Why do you think the “Big Four” organizations continue to be the most valued organizations, when at least a few of them continue to devalue their own titles by doing interim, regular, super, silver titles etc., and often act in ways that makes the average boxing fan shake his head in disbelief?
I think they are respected for the quality of their champions, but not for their behavior. I think the true boxing fans are getting irritated and frustrated at all these ridiculous titles. I have to give credit though to two of the four who I believe to be principled and ethical, and who are run by two really excellent people. I will let the readers be the judges of who the two are!
Boxers failing to make weight, and massive weight gain between the weigh-in and the fight, is a hot topic in boxing these days. What are your views on that, and would a check-weight on the day of a fight be something the WBF would consider?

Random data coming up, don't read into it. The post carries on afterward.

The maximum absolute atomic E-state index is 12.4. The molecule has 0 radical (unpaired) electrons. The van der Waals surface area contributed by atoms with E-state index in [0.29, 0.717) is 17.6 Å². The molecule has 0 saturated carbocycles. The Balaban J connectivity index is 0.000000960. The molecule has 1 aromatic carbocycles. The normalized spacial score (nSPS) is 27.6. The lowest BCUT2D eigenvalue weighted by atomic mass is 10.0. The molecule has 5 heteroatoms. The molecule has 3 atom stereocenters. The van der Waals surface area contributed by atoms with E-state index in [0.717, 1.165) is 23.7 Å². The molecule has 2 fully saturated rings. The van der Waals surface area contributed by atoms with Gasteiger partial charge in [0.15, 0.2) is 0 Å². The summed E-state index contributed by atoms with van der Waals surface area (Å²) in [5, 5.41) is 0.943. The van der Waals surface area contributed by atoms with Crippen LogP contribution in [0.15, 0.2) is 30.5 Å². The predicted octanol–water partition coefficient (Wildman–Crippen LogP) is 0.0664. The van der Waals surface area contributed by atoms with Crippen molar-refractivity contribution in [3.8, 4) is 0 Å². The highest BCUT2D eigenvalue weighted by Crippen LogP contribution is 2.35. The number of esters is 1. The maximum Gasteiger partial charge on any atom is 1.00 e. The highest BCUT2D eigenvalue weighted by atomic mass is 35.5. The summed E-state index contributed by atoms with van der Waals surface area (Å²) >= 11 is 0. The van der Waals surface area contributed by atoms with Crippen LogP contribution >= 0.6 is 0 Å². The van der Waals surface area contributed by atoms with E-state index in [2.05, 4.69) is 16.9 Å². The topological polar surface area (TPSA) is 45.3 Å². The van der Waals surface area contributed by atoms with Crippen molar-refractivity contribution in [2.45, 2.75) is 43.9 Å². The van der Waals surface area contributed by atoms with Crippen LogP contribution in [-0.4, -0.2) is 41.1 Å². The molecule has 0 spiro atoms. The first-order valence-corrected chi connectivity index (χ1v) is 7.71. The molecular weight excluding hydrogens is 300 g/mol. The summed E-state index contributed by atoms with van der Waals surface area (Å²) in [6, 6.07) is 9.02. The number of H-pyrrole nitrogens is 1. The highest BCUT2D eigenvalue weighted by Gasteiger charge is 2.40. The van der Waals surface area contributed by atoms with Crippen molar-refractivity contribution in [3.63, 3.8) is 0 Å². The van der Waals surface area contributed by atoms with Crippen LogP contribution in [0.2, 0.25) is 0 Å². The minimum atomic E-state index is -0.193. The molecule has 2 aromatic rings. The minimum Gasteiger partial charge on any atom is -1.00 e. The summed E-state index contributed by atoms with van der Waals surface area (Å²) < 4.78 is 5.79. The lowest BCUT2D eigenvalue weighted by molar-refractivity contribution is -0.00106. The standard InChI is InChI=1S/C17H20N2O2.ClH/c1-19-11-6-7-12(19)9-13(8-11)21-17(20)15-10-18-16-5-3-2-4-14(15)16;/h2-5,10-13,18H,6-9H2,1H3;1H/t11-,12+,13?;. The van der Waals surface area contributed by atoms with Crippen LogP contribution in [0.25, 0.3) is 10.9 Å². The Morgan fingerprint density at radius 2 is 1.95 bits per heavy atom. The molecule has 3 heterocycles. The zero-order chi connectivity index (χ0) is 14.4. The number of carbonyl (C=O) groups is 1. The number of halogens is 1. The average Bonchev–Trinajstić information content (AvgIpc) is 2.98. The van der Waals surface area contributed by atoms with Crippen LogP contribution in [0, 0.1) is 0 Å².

It’s an interesting question and one which we have debated within the WBF. Personally, I don’t like the idea of a weigh-in on the day of the fight, and I would prefer boxers to have to start weighing-in three weeks before a fight and be within certain medically accepted parameters three weeks, then two weeks, then one week, then the day before the fight. Our chief medical man, the highly respected Dr. Adam Balogh, is busy on this issue at present.